A message from the Norfolk Community Learning Services who are offering computer skills courses
The Parish Council’s Role
The Parish Council is the first of the three tiers of Local Government, the other two being the County Council and District Council. Seven councillors are elected every four years and the next Election will be held in May 2015.
Councillors work voluntarily but the Clerk is paid for 15 hours per week and provides all the administrative support required.
The Council meets in public every 6 weeks; additional meetings are held as required, for example to consider planning applications . At the beginning of each meeting an open session gives parishioners an opportunity to raise issues with the Council. Our District Councillor sometimes attends the meetings to report on matters of interest and they will liaise with their respective councils on our behalf. Our local PCSO (Police Community Support Officer) usually attends meetings.
In May an Annual Parish Meeting is held when the Chairman reports to parishioners..
What does the Parish Council do?
The Parish Council is a statutory local authority in its own right, having a wide variety of powers and duties conferred by many statutes and as such undertakes a vital role within the local government system, the importance of which should not be under-estimated by the community. The Council works with our County and District Councils and other bodies to ensure the needs of the Parish and its residents are not overlooked.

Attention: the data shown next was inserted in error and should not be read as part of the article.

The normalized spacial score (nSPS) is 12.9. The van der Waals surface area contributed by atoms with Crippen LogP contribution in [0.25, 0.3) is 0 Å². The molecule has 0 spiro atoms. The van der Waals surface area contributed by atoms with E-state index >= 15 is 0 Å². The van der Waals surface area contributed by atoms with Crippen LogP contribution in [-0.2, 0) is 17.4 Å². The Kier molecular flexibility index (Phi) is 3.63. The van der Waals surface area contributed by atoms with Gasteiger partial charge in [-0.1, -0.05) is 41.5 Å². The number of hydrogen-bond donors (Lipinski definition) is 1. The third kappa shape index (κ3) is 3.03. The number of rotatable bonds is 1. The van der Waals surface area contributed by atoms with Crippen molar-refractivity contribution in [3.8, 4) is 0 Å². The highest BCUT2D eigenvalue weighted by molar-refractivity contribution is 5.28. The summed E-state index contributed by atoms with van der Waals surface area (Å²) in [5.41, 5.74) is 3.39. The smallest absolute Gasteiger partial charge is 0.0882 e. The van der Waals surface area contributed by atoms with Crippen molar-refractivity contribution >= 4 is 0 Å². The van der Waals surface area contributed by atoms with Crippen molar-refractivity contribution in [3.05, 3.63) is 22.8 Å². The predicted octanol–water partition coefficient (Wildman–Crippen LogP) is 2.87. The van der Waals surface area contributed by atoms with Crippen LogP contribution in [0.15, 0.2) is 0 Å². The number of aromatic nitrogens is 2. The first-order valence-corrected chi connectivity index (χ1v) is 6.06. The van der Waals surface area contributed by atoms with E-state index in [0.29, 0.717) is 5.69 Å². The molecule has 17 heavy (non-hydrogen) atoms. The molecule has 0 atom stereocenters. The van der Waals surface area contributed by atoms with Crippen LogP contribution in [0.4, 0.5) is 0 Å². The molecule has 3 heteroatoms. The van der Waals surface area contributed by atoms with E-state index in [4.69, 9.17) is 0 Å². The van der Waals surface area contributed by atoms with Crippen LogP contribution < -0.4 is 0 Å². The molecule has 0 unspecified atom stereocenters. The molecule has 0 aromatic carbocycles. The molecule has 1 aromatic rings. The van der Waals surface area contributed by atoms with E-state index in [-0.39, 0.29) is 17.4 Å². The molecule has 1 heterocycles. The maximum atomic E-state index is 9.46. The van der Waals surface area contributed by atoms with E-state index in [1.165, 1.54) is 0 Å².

Many parishioners are unaware of the broad range of statutory powers, duties and procedures which provide the legal framework for the Council’s business and conduct. Briefly the Council’s role can be described as follows:-
The power of decision in accordance with statutory functions and duties.
For example expressing views about planning issues and consultation documents, representation on the various committees of relevant organisations, both locally and countywide.
Taking the lead on issues affecting the interests of the area, eg. highways, footpaths, general maintenance, trees, etc.
The power to raise a precept from the local inhabitants and make financial decisions which will benefit the community. The precept is collected with the Council Tax by the District Council. The Council’s income and expenditure is very closely monitored and the Accounts are audited annually by independent Auditors.